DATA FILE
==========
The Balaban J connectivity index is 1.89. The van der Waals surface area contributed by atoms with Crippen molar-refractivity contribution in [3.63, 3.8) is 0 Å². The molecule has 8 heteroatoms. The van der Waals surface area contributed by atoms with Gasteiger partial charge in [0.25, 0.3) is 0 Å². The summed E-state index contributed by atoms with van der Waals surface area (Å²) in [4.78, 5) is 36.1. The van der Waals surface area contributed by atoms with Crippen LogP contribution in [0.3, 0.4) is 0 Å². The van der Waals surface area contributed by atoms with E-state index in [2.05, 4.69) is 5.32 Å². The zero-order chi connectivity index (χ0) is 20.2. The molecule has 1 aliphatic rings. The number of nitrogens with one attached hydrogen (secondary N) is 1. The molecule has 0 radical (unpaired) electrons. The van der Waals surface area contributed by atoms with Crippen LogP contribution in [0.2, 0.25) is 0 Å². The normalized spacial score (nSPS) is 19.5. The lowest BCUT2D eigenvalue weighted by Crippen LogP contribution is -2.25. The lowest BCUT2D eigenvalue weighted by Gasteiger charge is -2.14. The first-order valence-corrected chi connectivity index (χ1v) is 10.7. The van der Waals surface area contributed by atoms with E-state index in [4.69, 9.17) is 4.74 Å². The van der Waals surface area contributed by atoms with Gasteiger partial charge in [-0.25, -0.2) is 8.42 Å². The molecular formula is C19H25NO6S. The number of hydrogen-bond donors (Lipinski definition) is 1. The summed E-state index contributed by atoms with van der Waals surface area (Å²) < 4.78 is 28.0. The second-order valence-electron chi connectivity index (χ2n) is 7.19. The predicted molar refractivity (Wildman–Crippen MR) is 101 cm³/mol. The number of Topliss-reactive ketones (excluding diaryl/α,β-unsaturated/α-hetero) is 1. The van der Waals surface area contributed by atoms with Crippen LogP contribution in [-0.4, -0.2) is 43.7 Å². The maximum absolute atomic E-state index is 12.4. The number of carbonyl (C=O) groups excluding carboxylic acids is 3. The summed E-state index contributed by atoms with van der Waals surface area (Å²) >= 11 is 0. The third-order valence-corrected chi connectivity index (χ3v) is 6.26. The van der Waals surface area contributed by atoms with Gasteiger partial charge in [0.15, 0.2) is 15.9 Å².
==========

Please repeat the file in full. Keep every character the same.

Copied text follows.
The Balaban J connectivity index is 1.89. The van der Waals surface area contributed by atoms with Crippen molar-refractivity contribution in [3.63, 3.8) is 0 Å². The molecule has 8 heteroatoms. The van der Waals surface area contributed by atoms with Gasteiger partial charge in [0.25, 0.3) is 0 Å². The summed E-state index contributed by atoms with van der Waals surface area (Å²) in [4.78, 5) is 36.1. The van der Waals surface area contributed by atoms with Crippen LogP contribution in [0.3, 0.4) is 0 Å². The van der Waals surface area contributed by atoms with E-state index in [2.05, 4.69) is 5.32 Å². The zero-order chi connectivity index (χ0) is 20.2. The molecule has 1 aliphatic rings. The number of nitrogens with one attached hydrogen (secondary N) is 1. The molecule has 0 radical (unpaired) electrons. The van der Waals surface area contributed by atoms with Crippen LogP contribution in [0.2, 0.25) is 0 Å². The normalized spacial score (nSPS) is 19.5. The lowest BCUT2D eigenvalue weighted by Crippen LogP contribution is -2.25. The lowest BCUT2D eigenvalue weighted by Gasteiger charge is -2.14. The first-order valence-corrected chi connectivity index (χ1v) is 10.7. The van der Waals surface area contributed by atoms with E-state index in [4.69, 9.17) is 4.74 Å². The van der Waals surface area contributed by atoms with Gasteiger partial charge in [-0.25, -0.2) is 8.42 Å². The molecular formula is C19H25NO6S. The number of hydrogen-bond donors (Lipinski definition) is 1. The summed E-state index contributed by atoms with van der Waals surface area (Å²) < 4.78 is 28.0. The second-order valence-electron chi connectivity index (χ2n) is 7.19. The predicted molar refractivity (Wildman–Crippen MR) is 101 cm³/mol. The number of Topliss-reactive ketones (excluding diaryl/α,β-unsaturated/α-hetero) is 1. The van der Waals surface area contributed by atoms with Crippen LogP contribution in [-0.4, -0.2) is 43.7 Å². The maximum absolute atomic E-state index is 12.4. The number of carbonyl (C=O) groups excluding carboxylic acids is 3. The summed E-state index contributed by atoms with van der Waals surface area (Å²) >= 11 is 0. The third-order valence-corrected chi connectivity index (χ3v) is 6.26. The van der Waals surface area contributed by atoms with Gasteiger partial charge in [0.15, 0.2) is 15.9 Å².